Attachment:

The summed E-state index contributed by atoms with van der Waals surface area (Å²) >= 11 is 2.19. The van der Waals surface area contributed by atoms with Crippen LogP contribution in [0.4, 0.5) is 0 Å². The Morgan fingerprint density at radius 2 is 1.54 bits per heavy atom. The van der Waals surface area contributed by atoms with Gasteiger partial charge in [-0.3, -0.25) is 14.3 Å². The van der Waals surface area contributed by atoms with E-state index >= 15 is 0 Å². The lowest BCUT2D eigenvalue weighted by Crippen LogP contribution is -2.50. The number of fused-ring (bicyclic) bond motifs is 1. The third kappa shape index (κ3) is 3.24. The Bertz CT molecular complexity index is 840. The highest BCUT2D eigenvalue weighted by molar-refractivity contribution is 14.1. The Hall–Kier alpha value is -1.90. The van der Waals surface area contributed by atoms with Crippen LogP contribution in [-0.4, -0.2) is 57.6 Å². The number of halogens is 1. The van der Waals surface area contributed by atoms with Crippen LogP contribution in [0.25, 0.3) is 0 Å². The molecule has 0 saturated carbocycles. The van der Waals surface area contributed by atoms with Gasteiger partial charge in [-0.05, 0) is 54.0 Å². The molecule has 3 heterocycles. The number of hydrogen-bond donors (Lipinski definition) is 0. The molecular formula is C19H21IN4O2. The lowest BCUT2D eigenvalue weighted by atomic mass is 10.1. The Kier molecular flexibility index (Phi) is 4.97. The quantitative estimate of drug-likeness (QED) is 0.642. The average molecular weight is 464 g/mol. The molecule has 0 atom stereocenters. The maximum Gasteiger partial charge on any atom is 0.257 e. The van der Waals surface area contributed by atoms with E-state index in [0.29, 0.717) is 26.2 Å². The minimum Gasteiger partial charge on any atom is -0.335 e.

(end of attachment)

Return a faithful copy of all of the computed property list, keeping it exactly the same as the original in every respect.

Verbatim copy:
The summed E-state index contributed by atoms with van der Waals surface area (Å²) >= 11 is 2.19. The van der Waals surface area contributed by atoms with Crippen LogP contribution in [0.4, 0.5) is 0 Å². The Morgan fingerprint density at radius 2 is 1.54 bits per heavy atom. The van der Waals surface area contributed by atoms with Gasteiger partial charge in [-0.3, -0.25) is 14.3 Å². The van der Waals surface area contributed by atoms with E-state index >= 15 is 0 Å². The lowest BCUT2D eigenvalue weighted by Crippen LogP contribution is -2.50. The number of fused-ring (bicyclic) bond motifs is 1. The third kappa shape index (κ3) is 3.24. The Bertz CT molecular complexity index is 840. The highest BCUT2D eigenvalue weighted by molar-refractivity contribution is 14.1. The Hall–Kier alpha value is -1.90. The van der Waals surface area contributed by atoms with Crippen LogP contribution in [-0.4, -0.2) is 57.6 Å². The number of halogens is 1. The van der Waals surface area contributed by atoms with Crippen LogP contribution in [0.25, 0.3) is 0 Å². The molecule has 0 saturated carbocycles. The van der Waals surface area contributed by atoms with Gasteiger partial charge in [-0.05, 0) is 54.0 Å². The molecule has 3 heterocycles. The number of hydrogen-bond donors (Lipinski definition) is 0. The molecular formula is C19H21IN4O2. The lowest BCUT2D eigenvalue weighted by atomic mass is 10.1. The Kier molecular flexibility index (Phi) is 4.97. The quantitative estimate of drug-likeness (QED) is 0.642. The average molecular weight is 464 g/mol. The molecule has 0 atom stereocenters. The maximum Gasteiger partial charge on any atom is 0.257 e. The van der Waals surface area contributed by atoms with E-state index in [0.29, 0.717) is 26.2 Å². The minimum Gasteiger partial charge on any atom is -0.335 e.